Dabar Development Partners, a New York City company founded by Atlanta native Dawanna Williams, is another of the buyers.
The city has controlled housing developments on the fast-growing Westside, including issuing a moratorium on construction permits in the Grove Park neighborhood. It is trying to stop longtime residents from being priced out and has demanded developers include affordable housing.
Kim Scott, former president of the local neighborhood planning unit, said she’s glad Gravel and Von will remain involved.
“We want authentic community engagement, and they came in and promised that,” she said.
The neighborhood needs a better selection of retail, more office space and a hotel, which was part of Elevator City’s initial plan, Scott said. She hopes some current mall tenants will remain in the new development.
Tishman Speyer’s plans in the West End neighborhood are the latest sign that Atlanta’s emergence as a technology hub and a source of Black tech talent is drawing attention from across the country. The Mall West End is located near the Atlanta University Center campus of historically Black colleges and universities.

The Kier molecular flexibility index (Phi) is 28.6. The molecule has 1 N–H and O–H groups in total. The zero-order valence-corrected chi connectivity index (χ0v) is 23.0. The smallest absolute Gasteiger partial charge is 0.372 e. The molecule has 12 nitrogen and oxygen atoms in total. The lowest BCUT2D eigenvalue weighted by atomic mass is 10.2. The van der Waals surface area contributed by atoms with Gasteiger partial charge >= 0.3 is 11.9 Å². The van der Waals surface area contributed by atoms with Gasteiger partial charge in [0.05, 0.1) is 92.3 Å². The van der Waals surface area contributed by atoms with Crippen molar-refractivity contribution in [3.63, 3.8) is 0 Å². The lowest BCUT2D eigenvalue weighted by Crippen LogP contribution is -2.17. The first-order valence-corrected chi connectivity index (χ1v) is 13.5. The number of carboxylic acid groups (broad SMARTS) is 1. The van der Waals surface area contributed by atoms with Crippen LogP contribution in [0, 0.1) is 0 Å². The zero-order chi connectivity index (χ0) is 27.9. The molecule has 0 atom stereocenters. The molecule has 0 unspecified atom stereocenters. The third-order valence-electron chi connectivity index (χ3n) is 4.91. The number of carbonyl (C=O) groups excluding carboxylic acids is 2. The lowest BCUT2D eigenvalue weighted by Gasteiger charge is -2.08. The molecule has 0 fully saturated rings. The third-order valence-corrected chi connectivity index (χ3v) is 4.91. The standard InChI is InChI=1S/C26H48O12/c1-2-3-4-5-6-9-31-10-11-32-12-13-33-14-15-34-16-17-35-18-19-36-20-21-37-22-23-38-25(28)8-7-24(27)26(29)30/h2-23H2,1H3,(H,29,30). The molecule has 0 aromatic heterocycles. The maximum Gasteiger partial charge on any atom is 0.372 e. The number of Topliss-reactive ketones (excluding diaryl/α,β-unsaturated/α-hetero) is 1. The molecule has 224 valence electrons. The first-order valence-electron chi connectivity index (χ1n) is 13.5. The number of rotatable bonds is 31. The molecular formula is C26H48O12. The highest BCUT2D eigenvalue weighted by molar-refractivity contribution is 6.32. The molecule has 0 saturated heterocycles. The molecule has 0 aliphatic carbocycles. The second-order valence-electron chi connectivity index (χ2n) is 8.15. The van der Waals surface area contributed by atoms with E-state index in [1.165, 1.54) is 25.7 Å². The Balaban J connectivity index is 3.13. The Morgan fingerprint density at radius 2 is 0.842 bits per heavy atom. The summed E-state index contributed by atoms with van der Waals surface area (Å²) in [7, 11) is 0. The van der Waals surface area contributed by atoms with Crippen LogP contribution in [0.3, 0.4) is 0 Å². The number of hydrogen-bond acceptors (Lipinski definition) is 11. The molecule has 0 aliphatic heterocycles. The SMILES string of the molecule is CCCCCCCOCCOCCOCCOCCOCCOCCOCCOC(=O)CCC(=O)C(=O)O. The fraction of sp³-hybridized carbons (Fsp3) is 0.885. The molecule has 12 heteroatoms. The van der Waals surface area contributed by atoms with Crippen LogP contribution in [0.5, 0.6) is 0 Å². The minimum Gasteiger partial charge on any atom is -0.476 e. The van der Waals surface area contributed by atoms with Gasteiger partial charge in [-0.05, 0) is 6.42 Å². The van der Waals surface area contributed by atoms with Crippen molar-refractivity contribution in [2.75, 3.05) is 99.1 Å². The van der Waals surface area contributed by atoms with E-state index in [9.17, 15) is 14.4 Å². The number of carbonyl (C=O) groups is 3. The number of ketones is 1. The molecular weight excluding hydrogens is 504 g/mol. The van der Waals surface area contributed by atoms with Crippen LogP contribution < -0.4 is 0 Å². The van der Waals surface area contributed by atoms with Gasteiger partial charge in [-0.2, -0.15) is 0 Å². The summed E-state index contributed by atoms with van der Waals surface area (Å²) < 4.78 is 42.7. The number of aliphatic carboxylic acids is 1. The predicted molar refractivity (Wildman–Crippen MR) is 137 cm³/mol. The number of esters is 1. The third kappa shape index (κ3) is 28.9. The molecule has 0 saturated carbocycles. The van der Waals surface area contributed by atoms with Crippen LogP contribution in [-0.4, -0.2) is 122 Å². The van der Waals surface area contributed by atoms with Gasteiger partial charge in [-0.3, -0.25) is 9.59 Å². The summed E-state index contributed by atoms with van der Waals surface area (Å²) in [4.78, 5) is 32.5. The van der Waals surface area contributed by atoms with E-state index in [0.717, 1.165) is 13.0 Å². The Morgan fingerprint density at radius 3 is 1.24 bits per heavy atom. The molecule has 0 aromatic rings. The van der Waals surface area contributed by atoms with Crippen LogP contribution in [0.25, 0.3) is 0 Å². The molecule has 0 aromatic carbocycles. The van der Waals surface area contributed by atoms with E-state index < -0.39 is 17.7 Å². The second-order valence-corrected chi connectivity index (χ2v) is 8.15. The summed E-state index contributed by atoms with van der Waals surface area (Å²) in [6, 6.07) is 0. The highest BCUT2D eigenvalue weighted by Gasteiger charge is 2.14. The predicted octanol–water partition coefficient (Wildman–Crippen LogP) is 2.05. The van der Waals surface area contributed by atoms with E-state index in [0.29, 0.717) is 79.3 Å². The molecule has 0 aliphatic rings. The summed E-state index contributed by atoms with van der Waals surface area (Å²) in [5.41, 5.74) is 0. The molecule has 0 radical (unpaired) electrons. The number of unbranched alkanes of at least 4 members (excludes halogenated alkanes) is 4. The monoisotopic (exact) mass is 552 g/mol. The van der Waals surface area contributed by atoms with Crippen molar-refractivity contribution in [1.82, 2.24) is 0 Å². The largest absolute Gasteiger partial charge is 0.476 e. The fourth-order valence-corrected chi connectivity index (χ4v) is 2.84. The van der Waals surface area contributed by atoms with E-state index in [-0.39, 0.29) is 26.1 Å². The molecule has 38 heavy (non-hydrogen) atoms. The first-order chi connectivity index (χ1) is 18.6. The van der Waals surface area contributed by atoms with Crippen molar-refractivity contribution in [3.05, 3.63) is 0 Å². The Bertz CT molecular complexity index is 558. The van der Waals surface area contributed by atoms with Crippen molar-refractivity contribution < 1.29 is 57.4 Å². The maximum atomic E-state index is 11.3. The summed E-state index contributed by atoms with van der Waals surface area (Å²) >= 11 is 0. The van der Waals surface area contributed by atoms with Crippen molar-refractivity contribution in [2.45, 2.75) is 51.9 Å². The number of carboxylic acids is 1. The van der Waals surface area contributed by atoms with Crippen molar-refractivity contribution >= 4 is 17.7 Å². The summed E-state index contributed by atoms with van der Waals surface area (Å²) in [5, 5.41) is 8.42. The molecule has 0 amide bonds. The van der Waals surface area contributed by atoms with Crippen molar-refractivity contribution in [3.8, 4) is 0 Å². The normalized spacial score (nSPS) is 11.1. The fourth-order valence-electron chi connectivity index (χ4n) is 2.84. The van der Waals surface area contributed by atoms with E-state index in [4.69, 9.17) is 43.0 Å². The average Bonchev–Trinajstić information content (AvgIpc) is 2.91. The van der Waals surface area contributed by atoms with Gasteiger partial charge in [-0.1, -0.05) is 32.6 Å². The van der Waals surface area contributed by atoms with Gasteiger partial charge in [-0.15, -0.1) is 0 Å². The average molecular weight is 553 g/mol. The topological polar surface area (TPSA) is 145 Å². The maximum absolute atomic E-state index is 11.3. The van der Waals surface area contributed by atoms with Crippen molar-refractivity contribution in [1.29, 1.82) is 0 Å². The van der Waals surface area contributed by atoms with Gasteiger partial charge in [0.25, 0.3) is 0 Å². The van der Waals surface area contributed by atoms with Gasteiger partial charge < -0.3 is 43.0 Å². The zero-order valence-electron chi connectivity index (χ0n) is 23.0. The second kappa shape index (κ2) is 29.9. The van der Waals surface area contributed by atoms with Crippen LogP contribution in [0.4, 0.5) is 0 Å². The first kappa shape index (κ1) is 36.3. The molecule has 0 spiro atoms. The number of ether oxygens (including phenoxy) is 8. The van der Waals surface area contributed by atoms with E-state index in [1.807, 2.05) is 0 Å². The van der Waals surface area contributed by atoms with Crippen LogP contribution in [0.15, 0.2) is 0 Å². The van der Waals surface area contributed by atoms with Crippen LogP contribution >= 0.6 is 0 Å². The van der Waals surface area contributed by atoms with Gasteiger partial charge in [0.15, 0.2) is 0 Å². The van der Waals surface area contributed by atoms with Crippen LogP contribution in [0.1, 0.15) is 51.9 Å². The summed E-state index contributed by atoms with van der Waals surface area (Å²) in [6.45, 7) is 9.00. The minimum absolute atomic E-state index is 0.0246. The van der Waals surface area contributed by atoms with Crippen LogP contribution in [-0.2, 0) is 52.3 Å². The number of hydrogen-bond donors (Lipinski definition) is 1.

Apple is partnering with Southern Company to build a technology center on the campus of the college consortium. Microsoft and Airbnb recently announced expansions in Atlanta as part of a diversity hiring push.
The Mall West End site also benefits from its proximity to the Beltline walking trail.
In addition to Rockefeller Center, which Tishman Speyer co-owns and manages, the company led the $1.5 billion redevelopment of Yankee Stadium in 2009, when the stadium’s concourse was expanded to include restaurants, retail and office space.
Tishman Speyer also has owned other properties in Atlanta, including the Colony Square office and retail complex in Midtown, which it sold in 2015, and the Buckhead office tower One Alliance Center, which it sold in 2013.